SKOPJE: Macedonia has never been closer to solving its 25-year name row with Greece, but even if it fails Skopje will continue to integrate with Europe, its premier says.
“I believe that we have never had better circumstances to find a complete solution that will last for centuries and will remain forever,” Prime Minister Zoran Zaev told AFP in an interview.
The long-running name dispute between Macedonia and EU-member Greece dates back to 1991 when Skopje declared independence following the collapse of communist Yugoslavia.
Athens objects to Macedonia’s name because it has its own northern province called Macedonia, and fears it may imply territorial ambitions.
“If the dispute is not solved, the world will not end,” Zaev said.
“We will bring Europe here to Skopje (the capital). And we will push an European agenda one way or another.”
Because of the dispute, Macedonia was forced to join the United Nations under the name the Former Yugoslav Republic of Macedonia (FYROM).
Greek veto threats have also hampered Skopje’s bid to become a member of the European Union and the NATO military alliance.
UN mediated talks to settle the row have resumed since Zaev’s Social Democrats won elections last year, ousting the nationalist VMRO-DPMNE party of Nikola Gruevski after more than ten years in power.
The negotiations have made progress after Macedonia agreed in February to change the name of the capital’s Alexander the Great airport to Skopje International Airport, in a goodwill gesture to Greece.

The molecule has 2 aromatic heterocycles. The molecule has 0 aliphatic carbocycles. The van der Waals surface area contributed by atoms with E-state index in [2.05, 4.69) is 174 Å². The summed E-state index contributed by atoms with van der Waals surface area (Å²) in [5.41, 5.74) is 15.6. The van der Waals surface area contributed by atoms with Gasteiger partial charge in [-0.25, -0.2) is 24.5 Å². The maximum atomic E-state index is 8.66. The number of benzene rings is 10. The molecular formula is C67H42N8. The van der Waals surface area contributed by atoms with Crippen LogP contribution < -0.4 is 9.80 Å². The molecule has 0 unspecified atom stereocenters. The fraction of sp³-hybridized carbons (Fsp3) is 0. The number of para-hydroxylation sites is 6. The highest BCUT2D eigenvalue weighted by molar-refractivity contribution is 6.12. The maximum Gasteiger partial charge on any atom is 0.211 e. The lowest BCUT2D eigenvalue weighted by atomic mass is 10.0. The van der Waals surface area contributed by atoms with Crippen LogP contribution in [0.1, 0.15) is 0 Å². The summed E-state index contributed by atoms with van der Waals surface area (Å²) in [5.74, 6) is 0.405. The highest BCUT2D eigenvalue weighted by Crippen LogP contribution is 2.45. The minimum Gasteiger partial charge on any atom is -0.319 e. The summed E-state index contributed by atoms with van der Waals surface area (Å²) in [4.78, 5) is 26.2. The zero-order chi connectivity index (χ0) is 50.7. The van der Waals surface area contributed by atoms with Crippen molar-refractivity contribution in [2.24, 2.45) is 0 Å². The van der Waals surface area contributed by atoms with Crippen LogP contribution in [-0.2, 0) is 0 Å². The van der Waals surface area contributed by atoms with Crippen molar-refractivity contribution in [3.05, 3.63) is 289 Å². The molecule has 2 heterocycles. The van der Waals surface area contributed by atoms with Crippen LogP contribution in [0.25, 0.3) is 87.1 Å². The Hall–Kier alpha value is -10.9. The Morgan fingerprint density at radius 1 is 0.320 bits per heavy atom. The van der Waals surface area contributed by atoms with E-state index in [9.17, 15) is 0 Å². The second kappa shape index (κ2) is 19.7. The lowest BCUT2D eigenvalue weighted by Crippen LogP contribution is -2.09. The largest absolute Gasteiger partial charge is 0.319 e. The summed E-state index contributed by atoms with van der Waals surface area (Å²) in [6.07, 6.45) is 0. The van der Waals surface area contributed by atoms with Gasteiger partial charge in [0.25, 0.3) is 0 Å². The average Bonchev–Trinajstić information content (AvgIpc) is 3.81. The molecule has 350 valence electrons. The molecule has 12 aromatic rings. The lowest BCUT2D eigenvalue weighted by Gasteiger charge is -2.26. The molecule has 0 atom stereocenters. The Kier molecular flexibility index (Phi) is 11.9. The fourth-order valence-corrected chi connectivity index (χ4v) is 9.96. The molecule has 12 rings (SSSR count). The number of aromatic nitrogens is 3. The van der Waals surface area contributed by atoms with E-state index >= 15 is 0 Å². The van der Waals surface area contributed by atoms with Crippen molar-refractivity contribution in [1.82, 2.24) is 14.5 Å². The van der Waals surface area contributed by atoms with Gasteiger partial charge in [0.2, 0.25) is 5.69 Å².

Macedonia had also been accused of appropriating symbols and figures that are historically considered part of Greek culture, such as Alexander the Great.
The motorway linking Macedonia with Greece was also renamed the Friendship Highway.
Zaev said he was “satisfied” that “a huge part of the issues” between Macedonia and Greece had been solved and that he was optimistic about a final deal.
He has previously said an agreement could be reached by the summer. However, the 43-year-old declined to go into details about the ongoing talks, saying “it could destroy the entire process.”
Earlier this week the European Commission recommended opening EU accession talks with Skopje, an EU candidate since 2005, in a development Zaev described as “encouraging.”
“This is a message of open doors. That is very important for Macedonia,” he said, adding that more than 75 percent of Macedonians are in favor of the country’s integration into the EU and NATO.
However, “that does not mean that we should not improve cooperation with other countries, including the Russian Federation,” Zaev said.
Russia has openly objected to the aspirations of fellow Slavic countries in the Balkans to join NATO, most recently when Montenegro became a member in mid-2017.
“I want to improve cooperation with Russia,” Zaev said.
“(But) the Russian Federation should know that for us there is no alternative to NATO and the European Union. We will remain focused on that path. That is our absolute right, our expectation and how we view the future of this country and the people that live here.”